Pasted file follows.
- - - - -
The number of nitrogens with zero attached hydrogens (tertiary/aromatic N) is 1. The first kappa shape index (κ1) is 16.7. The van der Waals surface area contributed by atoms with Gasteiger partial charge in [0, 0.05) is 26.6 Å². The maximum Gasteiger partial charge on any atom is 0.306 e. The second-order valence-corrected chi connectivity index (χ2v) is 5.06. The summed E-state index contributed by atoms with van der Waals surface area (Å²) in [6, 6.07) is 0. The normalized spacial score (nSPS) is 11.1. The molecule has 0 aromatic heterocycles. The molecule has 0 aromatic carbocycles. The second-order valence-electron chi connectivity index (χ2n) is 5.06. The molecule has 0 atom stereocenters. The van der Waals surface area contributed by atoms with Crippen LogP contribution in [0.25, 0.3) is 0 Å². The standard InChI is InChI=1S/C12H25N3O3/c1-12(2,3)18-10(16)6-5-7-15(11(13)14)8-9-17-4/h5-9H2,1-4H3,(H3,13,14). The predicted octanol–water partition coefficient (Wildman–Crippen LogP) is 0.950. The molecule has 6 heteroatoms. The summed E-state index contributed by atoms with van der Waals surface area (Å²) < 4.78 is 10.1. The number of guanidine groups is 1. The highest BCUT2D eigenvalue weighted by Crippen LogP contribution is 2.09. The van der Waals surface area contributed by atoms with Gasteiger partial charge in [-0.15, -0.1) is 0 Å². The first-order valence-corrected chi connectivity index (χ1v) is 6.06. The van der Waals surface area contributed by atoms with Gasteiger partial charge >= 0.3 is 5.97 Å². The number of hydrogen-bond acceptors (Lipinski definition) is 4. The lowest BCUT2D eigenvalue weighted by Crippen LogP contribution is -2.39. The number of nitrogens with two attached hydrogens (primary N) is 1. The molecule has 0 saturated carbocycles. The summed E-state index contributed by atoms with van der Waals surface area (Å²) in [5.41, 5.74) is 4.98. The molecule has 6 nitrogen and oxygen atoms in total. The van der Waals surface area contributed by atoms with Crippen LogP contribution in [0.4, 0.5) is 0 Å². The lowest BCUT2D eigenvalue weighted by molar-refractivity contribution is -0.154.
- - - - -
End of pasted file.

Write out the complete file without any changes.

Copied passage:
The number of nitrogens with zero attached hydrogens (tertiary/aromatic N) is 1. The first kappa shape index (κ1) is 16.7. The van der Waals surface area contributed by atoms with Gasteiger partial charge in [0, 0.05) is 26.6 Å². The maximum Gasteiger partial charge on any atom is 0.306 e. The second-order valence-corrected chi connectivity index (χ2v) is 5.06. The summed E-state index contributed by atoms with van der Waals surface area (Å²) in [6, 6.07) is 0. The normalized spacial score (nSPS) is 11.1. The molecule has 0 aromatic heterocycles. The molecule has 0 aromatic carbocycles. The second-order valence-electron chi connectivity index (χ2n) is 5.06. The molecule has 0 atom stereocenters. The van der Waals surface area contributed by atoms with Crippen LogP contribution in [0.25, 0.3) is 0 Å². The standard InChI is InChI=1S/C12H25N3O3/c1-12(2,3)18-10(16)6-5-7-15(11(13)14)8-9-17-4/h5-9H2,1-4H3,(H3,13,14). The predicted octanol–water partition coefficient (Wildman–Crippen LogP) is 0.950. The molecule has 6 heteroatoms. The summed E-state index contributed by atoms with van der Waals surface area (Å²) < 4.78 is 10.1. The number of guanidine groups is 1. The highest BCUT2D eigenvalue weighted by Crippen LogP contribution is 2.09. The van der Waals surface area contributed by atoms with Gasteiger partial charge in [-0.15, -0.1) is 0 Å². The first-order valence-corrected chi connectivity index (χ1v) is 6.06. The van der Waals surface area contributed by atoms with Gasteiger partial charge >= 0.3 is 5.97 Å². The number of hydrogen-bond acceptors (Lipinski definition) is 4. The lowest BCUT2D eigenvalue weighted by Crippen LogP contribution is -2.39. The number of nitrogens with two attached hydrogens (primary N) is 1. The molecule has 0 saturated carbocycles. The summed E-state index contributed by atoms with van der Waals surface area (Å²) in [5.41, 5.74) is 4.98. The molecule has 6 nitrogen and oxygen atoms in total. The van der Waals surface area contributed by atoms with Crippen LogP contribution in [0.4, 0.5) is 0 Å². The lowest BCUT2D eigenvalue weighted by molar-refractivity contribution is -0.154.